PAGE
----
Circuit-Zone.com - Electronic Projects
Posted on Monday, August 7, 2017 • Category: FM Transmitters
Here we are presenting a long range FM transmitter that can cover a reasonable distance of 5 kilometers / 3 miles and beyond with a one watt RF power with full circuit details, bill of material and testing procedure. With 12 volt DC it will deliver 1 watt RF power. With Yagi antenna, looking like early days of TV antenna with aluminum pipes at both at transmitter and receiver end looking each other at line of sight distance, the range can be up to 5 km / 3 miles.
Posted on Wednesday, June 21, 2017 • Category: FM Transmitters
This circuit is basically an oscillator which runs at around 100 MHz. The most important parts of the oscillator are the transistor Q1 and the tuned circuit, which comprises the inductor Ll and the variable capacitor CV1. When the battery is first connected, a brief surge of current flows from the collector to the emitter of Q1, causing an oscillating (i.e: alternating) current to flow back and forth between Ll and CV1. An oscillating voltage therefore appears at the junction of Ll and CV1. The frequency of the oscillation depends on the values of Ll and CV1, so that varying the value of CV1 tunes the oscillations to the exact frequency required.
Posted on Wednesday, June 14, 2017 • Category: Arduino
This post aims to be a complete guide for the popular RF 433MHz Transmitter/Receiver modules. Iíll explain how it works, show some features and share an Arduino project example that you can take and apply to your own projects.
Posted on Wednesday, March 22, 2017 • Category: FM Transmitters
The following is a simple yet powerful 4W FM transmitter which is tunable to 88-108MHz frequency. Connect to your ipod/computer, etc. When this was first made, I only had a 2N2219A on hand, which resulted in a lower RF output. I have since swapped out the transistor for a 2N3866 for full 4W output at around 15VDC supply. In order to achieve a high output level, you will need a well tuned antenna, and a large heatsink to dissipate the heat from T2 transistor.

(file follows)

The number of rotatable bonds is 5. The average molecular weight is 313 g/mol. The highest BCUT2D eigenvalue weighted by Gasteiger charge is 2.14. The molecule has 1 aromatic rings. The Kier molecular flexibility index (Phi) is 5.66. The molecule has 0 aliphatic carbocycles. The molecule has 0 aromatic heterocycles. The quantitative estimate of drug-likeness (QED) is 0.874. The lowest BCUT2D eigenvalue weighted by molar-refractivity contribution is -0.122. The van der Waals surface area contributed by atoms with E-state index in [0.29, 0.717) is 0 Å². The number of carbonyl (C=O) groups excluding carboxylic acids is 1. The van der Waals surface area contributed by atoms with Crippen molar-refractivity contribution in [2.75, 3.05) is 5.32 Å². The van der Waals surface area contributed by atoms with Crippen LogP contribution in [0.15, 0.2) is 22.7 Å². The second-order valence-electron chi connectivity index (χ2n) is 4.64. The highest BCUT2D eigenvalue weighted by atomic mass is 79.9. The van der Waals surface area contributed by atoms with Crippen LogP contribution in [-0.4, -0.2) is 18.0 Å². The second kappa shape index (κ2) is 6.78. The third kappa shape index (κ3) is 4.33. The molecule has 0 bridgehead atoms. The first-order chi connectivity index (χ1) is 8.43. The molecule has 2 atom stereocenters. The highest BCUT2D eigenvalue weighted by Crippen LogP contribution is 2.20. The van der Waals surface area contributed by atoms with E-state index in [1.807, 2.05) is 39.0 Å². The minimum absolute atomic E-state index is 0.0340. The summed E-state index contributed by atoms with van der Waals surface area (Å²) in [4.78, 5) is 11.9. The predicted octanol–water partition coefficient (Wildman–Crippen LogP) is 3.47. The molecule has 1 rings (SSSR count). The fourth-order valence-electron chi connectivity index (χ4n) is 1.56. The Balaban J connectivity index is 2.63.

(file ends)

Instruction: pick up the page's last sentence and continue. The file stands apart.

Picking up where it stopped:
Transmitter was mounted in metal enclosure and works extremely well.
Posted on Wednesday, November 16, 2016 • Category: Test and Measurement
I finally got round to making my capacitor ESR tester this week after finding a nice simple 5 transistor version. Unfortunately, for me, the design was only SMD so, I decided to replicate his schematic in Eagle PCB using a through hole component design. I will not be going into much detail regarding ESR or Equivalent Series Resistance Meters as, there is already plenty of other sources of information on the subject. Yet, every tinkering knows capacitors are guilty of a lot of sins in electronics. Capacitors love to throw red herrings! They can appear physically fine (no bulge), show good capacitance and hide in circuit, standing to attention like the Queens Guards hiding shorts and high resistance under their big hats. This is where the ESR tester can be a saviour, with the ability to test for "out of specification" high resistance, within the capacitor. They can also be used to test "in circuit", without the need to remove every capacitor in the circuit.
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